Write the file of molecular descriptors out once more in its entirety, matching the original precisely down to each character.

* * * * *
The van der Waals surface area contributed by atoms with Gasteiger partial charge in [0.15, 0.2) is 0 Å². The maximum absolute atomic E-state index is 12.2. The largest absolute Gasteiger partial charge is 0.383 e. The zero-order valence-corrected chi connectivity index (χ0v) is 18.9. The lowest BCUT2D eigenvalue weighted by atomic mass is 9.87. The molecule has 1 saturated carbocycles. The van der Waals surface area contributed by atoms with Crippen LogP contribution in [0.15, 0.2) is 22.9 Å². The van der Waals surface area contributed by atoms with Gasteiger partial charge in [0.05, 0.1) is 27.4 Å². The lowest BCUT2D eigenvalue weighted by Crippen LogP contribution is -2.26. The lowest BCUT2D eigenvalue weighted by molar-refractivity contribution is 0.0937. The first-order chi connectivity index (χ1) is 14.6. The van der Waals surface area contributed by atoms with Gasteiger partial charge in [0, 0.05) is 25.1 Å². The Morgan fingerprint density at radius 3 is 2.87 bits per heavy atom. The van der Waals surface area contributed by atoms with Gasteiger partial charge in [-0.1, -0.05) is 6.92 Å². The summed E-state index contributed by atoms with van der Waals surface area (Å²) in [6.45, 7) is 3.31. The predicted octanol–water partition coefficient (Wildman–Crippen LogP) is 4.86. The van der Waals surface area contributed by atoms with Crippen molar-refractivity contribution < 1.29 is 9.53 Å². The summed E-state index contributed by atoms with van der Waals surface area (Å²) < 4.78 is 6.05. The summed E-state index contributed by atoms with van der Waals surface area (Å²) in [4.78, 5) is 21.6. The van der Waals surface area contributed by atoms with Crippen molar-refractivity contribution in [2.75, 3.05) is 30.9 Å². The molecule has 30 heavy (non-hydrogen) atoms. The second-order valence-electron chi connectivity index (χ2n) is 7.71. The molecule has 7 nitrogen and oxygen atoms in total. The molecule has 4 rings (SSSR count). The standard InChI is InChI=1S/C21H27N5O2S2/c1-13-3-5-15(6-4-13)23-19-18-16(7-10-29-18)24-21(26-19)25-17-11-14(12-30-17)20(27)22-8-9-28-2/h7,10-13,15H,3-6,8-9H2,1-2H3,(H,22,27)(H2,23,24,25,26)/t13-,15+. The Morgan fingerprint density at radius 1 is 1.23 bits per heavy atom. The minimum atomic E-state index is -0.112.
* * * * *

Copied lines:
The van der Waals surface area contributed by atoms with Gasteiger partial charge in [0.15, 0.2) is 0 Å². The maximum absolute atomic E-state index is 12.2. The largest absolute Gasteiger partial charge is 0.383 e. The zero-order valence-corrected chi connectivity index (χ0v) is 18.9. The lowest BCUT2D eigenvalue weighted by atomic mass is 9.87. The molecule has 1 saturated carbocycles. The van der Waals surface area contributed by atoms with Crippen LogP contribution in [0.15, 0.2) is 22.9 Å². The van der Waals surface area contributed by atoms with Gasteiger partial charge in [0.05, 0.1) is 27.4 Å². The lowest BCUT2D eigenvalue weighted by Crippen LogP contribution is -2.26. The lowest BCUT2D eigenvalue weighted by molar-refractivity contribution is 0.0937. The first-order chi connectivity index (χ1) is 14.6. The van der Waals surface area contributed by atoms with Gasteiger partial charge in [0, 0.05) is 25.1 Å². The Morgan fingerprint density at radius 3 is 2.87 bits per heavy atom. The van der Waals surface area contributed by atoms with Gasteiger partial charge in [-0.1, -0.05) is 6.92 Å². The summed E-state index contributed by atoms with van der Waals surface area (Å²) in [6.45, 7) is 3.31. The predicted octanol–water partition coefficient (Wildman–Crippen LogP) is 4.86. The van der Waals surface area contributed by atoms with Crippen molar-refractivity contribution < 1.29 is 9.53 Å². The summed E-state index contributed by atoms with van der Waals surface area (Å²) < 4.78 is 6.05. The summed E-state index contributed by atoms with van der Waals surface area (Å²) in [4.78, 5) is 21.6. The van der Waals surface area contributed by atoms with Crippen molar-refractivity contribution in [2.75, 3.05) is 30.9 Å². The molecule has 30 heavy (non-hydrogen) atoms. The second-order valence-electron chi connectivity index (χ2n) is 7.71. The molecule has 7 nitrogen and oxygen atoms in total. The molecule has 4 rings (SSSR count). The standard InChI is InChI=1S/C21H27N5O2S2/c1-13-3-5-15(6-4-13)23-19-18-16(7-10-29-18)24-21(26-19)25-17-11-14(12-30-17)20(27)22-8-9-28-2/h7,10-13,15H,3-6,8-9H2,1-2H3,(H,22,27)(H2,23,24,25,26)/t13-,15+. The Morgan fingerprint density at radius 1 is 1.23 bits per heavy atom. The minimum atomic E-state index is -0.112.